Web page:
Conservative retail investors and senior citizens find themselves in a predicament in today’s low interest-rate environment. For instance, at 6.25 per cent, the interest rate on HDFC’s 66- month fixed deposit (FD) is at a 43-year low, according to media reports.
“The Reserve Bank of India’s (RBI) benchmark repo rate is at 4 per cent. This has pulled lending, and, hence, deposit rates down,” says Adhil Shetty, chief executive officer (CEO), BankBazaar.
By moving from a bank FD to an AAA-rated corporate FD, you may be able to boost returns by about 100-150 basis points (bps). But be choosy. “Stick to FDs from corporates that have a strong parentage or the support of a government entity,” says Shravan Kumar Sreenivasula, director, investment advisory and products, Avendus Wealth Management.
The credit rating should be high. “Go with FDs that have AAA or at best AA+ rating,” says Raghvendra Nath, managing director, Ladderup Wealth. He also suggests sticking to known names and market leaders.
Do not go down the credit curve. “Many NBFCs are facing trouble in refinancing themselves. The risk of investing in them for an extra 100-200 basis points is not worth it,” says Deepesh Raghaw, founder, PersonalFinancePlan, a Securities and Exchange Board of India-registered investment advisor. Before investing in a corporate FD, look up that company’s bond yield. “If it is very high, or trading volume is thin, you should reconsider,” says Raghaw.
Avoid locking yourself in instruments of above 12-24-month tenure. “If economic growth returns, the rate cycle could reverse and you could move to instruments offering better yields,” says Sreenivasula.
When looking for alternatives, consider several parameters — your investment horizon and liquidity requirement, post-tax returns, and risk. Among alternatives, the five-year Post Office Time Deposit Account, offering 6.7 per cent, may be considered as it offers Section 80C benefit. But Post Office products are not easy to operate. The RBI Floating Rate Bond (taxable), which offers 35 bps higher returns than the National Savings Certificate (7.15 per cent currently), is another option. As in corporate FDs, interest income from these products is taxed at the slab rate.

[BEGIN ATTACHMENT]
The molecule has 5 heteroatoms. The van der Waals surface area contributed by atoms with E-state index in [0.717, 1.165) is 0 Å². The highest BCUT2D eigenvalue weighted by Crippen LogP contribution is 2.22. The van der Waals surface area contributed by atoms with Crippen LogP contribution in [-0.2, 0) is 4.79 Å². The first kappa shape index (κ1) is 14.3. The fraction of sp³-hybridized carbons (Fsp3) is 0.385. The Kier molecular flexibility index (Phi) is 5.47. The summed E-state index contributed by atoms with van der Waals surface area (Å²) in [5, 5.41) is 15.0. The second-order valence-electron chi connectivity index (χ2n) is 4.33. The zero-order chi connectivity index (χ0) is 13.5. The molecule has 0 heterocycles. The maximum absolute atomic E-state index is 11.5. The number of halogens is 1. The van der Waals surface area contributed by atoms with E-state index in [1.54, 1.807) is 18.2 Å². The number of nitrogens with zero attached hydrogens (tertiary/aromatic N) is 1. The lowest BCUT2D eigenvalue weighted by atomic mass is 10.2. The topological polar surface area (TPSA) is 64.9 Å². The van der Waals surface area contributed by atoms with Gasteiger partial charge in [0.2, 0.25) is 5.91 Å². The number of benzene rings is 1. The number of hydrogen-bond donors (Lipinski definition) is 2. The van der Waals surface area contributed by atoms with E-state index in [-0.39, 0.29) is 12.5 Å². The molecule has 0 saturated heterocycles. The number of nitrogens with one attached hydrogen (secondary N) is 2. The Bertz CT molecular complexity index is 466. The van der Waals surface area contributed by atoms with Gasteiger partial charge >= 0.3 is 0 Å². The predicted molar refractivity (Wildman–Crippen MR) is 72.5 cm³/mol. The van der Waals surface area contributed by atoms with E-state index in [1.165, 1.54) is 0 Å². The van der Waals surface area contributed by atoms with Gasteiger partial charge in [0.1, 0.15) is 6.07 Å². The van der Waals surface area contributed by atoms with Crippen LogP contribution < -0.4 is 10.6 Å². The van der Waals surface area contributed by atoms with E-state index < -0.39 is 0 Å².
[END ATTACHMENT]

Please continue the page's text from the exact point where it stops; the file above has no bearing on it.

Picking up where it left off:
Among long-term savings products, Public Provident Fund (7.1 per cent) and Sukanya Samriddhi Account (7.6 per cent) remain attractive.
Senior citizens looking to generate income may consider Senior Citizen Savings Scheme (7.4 per cent) and Prime Minister Vaya Vandana Yojana (8-8.3 per cent). “Seniors may also consider the Life Insurance Corporation’s annuity product (without return of purchase price option) Jeevan Akshay VII, which is giving 8.1 per cent to 60-year-olds and 10.5 per cent to 70-year-olds,” says Raghaw.
Investors in higher tax brackets should consider debt mutual funds with a horizon of above three years (for favourable tax treatment). Sreenivasula suggests investing in floating rate and short-duration funds. Bharat Bond Exchange-Traded Fund (ETF), with a portfolio yield of 6.59-6.64 per cent over a 10-11-year horizon, may be used to lock in rates. Nath suggests corporate bond funds and banking and PSU funds that invest mostly in AAA papers.
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